Although all atoms of an element have the same number of protons, the atoms may differ in the number of neutrons they have (Table 1-2). These differing atoms of the same element are called isotopes. Four isotopes of helium (He) are shown in Figure 1-1. All atoms of chlorine (Cl) have 17 protons, but there are chlorine isotopes having 15 to 23 neutrons. Only two chlorine isotopes exist in significant amounts in nature, those with 18 neutrons (75.53% of all chlorine atoms found in nature), and those with 20 neutrons (24.47%). To write the symbol for an isotope, place the atomic number as a subscript and the mass number (protons plus neutrons) as a superscript to the left of the atomic symbol. The symbols for the two naturally occurring isotopes of chlorine then would be Cl and

Cl. Strictly speaking, the subscript is unnecessary, since all atoms of chlorine have 17 protons. Hence the isotope symbols are usually written without the subscript: 35Cl and 37Cl. In discussing these isotopes, we use the. terms chlorine-35 and chlorine-37. For a nucleus to be stable, the number of neutrons should (for the first few elements) equal or slightly exceed the number of protons. The more protons, the greater the ratio of neutrons to protons to ensure stability. Nuclei that have too many of either kind of fundamental particle are unstable, and break down radioactively in ways that are discussed in Chapter 23.

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Figure 1-1 Four isotopes of helium (He). All atoms of helium have two protons (hence two electrons), but the number of neutrons can vary. Most helium atoms in nature have two neutrons (helium-4), and fewer than one helium atom per million in nature has just one neutron (helium-3). The other helium isotopes, helium-5, helium-6, and helium-8 (not shown) are unstable and are seen only briefly in nuclear reactions (see Chapter 23). The size of the nucleus is grossly exaggerated here. If the nucleus were of the size shown, the atom would be half a kilometer across.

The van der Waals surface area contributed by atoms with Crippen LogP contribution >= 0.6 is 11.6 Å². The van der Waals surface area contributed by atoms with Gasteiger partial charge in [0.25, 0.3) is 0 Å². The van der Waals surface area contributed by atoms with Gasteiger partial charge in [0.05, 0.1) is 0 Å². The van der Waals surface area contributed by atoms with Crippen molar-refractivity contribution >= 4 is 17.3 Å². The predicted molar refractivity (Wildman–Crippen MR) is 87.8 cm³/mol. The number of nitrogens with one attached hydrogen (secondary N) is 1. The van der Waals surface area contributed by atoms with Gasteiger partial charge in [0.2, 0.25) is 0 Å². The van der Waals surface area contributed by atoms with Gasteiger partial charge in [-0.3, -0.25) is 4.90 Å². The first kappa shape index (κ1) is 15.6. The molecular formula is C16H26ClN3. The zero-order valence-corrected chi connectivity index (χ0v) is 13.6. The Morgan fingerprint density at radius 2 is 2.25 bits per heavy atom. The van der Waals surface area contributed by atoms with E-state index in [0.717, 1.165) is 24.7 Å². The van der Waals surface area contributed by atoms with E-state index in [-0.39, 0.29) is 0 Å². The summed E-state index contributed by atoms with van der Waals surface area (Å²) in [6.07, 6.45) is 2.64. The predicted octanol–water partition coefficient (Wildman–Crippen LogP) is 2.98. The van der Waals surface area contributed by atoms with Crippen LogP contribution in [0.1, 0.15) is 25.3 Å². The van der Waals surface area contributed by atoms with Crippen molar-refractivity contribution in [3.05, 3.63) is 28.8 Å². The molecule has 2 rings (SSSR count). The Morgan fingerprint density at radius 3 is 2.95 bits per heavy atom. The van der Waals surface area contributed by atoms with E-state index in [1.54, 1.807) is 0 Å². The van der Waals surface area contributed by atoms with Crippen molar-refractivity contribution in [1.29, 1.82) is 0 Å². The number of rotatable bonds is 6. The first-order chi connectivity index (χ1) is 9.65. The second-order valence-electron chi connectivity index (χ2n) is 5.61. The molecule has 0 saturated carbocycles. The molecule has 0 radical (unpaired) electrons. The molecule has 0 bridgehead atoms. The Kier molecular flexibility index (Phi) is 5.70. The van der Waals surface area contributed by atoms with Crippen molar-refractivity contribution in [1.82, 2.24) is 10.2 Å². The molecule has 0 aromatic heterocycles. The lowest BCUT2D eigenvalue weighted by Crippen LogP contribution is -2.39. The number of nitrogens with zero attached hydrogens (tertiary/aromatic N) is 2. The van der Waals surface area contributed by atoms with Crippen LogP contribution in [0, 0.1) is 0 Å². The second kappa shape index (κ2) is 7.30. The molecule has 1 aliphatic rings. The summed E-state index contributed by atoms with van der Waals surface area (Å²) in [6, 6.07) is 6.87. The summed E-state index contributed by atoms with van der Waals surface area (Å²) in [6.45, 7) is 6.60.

Example 1.2.1

How many protons, neutrons, and electrons are there in an atom of the most stable isotope of uranium, uranium-238? Write the symbol for this isotope. Refer to Figure. 1-1.


The atomic number of uranium (see the inside back cover) is 92, and the mass number of the isotope is given as 238. Hence it has 92 protons, 92 electrons,and 238 - 92 = 146 neutrons. Its symbol is

U (or 238U).

The total mass of an atom is called its atomic weight, and this is almost but not exactly the sum of the masses of its constituent protons, neutrons and electrons. * When protons, neutrons, and electrons combine to form an atom, some of their mass is converted to energy and is given off. (This is the source of energy in nuclear fusion reactions.) Because the atom cannot be broken down into its fundamental particles unless the energy for the missing mass is supplied from outside it, this energy is called the binding energy of the nucleus.

Note: Atomic Weight vs. Atomic Mass

The terms atomic weight and molecular weight are universally used by working scientists, and will be used in this book, even though these are technically masses rather than weights.

Table 1-2. Composition of Typical Atoms and Ions

Electrons Protons Neutronns



Atomic Weight


Total Charge

(electron units)

Hydrogen atom, 1H or H 1 1 0 1 1.008 0
Deuterium atom, 2H or D 1 1 1 1 2.014 0
Tritium atom, 3H or T 1 1 2 1 3.016 0
Hydrogen ion, H+ 0 1 0 1 1.007 +1
Helium atom, 4He 2 2 2 2 4.003 0
Helium nucleus or alpha particle, He2+ or α 0 2 2 2 4.002 +2
Lithium atom, 7Li 3 3 4 3 7.016 0
Carbon atom, 12Ca 6 6 6 6 12.000 0
Oxygen atom, 16O 8 8 8 8 15.995 0
Chlorine atom, 35Cl 17 17 18 17 34.969 0
Chlorine atom, 37Cl 17 17 20 17 36.966 0
Naturally occurring mixture of chlorine 17 17 18 or 20 17 35.453 0
Uranium atom, 234U 92 92 142 92 234.04 0
Uranium atom, 235U 92 92 143 92 235.04 0
Uranium atom, 238U 92 92 146 92 238.05 0
Naturally occurring mixture of uranium 92 92 varied 92 238.03 0

Example 1.2.2